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Department of Physics and Astronomy
University of Mississippi


Event Information:

  • Tue

    Oxford Science Cafe

    6:00 pmUptown Coffee, 265 North Lamar Blvd, Oxford, Mississippi

    Dr. Ryan C. Fortenberry,
    Department of Chemistry and Biochemistry,
    University of Mississippi

    The Alien Molecules of Space

    Molecules float around everywhere even in the “vacuum” of space. These same little tiny pieces of everything that make up our bodies, our planet, and the air we breathe are actually also floating around between planets, around stars, and even are spread in between galaxies. Some of these molecules are familiar to us like water, methanol, and carbon dioxide. However, some are strange like protonated N2, the wing-shaped C3H2, individual salt molecules, and even one with a noble gas atom in ArH+. Some even might be the building blocks of molecules which could go on to make up our muscles, cells, and DNA. These molecules both foreign and familiar are lurking in the depths of space even when we think nothing is there. This talk will describe what molecules are present in space, how they have been detected, and what that means for us here on Earth.

    Dr. Nikki Reinemann
    Department of Chemical Engineering
    University of Mississippi

    Molecular Motors: Driving Life at the Nanoscale

    Molecules and their actions are the basis of life. Even our seemingly large-scale movements, such as walking or breathing, are powered by tiny protein machines known as molecular motors. Motor proteins are powered by a chemical fuel called ATP, just as our cars are powered by gasoline. The fuel allows the motor to make structural changes that facilitate movement within the cell and the body. The motors can transport essential cargo in the body, power cell translocation, drive cell division, and when combined together, allow organisms to move. Defects in these proteins are the basis of many diseases. At the same time, due to their essential nature, molecular motors are also drug targets to stop cancerous cell growth. Research in the Reinemann lab focuses on understanding the behavior of motor proteins at the single molecule and cellular system level using a method called optical trapping. This talk will describe specific functions of molecular motor proteins in life and disease, their behavior on the nanoscale, and methods to study them as single molecules.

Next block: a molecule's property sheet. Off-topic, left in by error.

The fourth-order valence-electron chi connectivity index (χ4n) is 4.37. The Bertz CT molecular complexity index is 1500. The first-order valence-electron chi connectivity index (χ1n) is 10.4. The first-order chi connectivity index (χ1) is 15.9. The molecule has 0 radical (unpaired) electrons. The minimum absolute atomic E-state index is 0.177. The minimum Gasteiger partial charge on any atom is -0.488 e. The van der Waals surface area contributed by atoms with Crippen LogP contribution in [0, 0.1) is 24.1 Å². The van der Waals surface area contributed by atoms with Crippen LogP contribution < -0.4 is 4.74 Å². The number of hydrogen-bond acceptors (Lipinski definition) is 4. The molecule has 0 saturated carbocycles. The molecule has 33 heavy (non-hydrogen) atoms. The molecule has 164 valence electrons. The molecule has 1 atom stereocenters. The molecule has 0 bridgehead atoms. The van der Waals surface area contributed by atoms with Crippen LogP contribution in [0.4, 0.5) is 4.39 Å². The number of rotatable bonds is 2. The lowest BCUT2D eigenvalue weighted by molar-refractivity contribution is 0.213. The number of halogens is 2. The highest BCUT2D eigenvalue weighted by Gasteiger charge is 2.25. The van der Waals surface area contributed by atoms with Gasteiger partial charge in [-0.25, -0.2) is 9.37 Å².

See this page for details.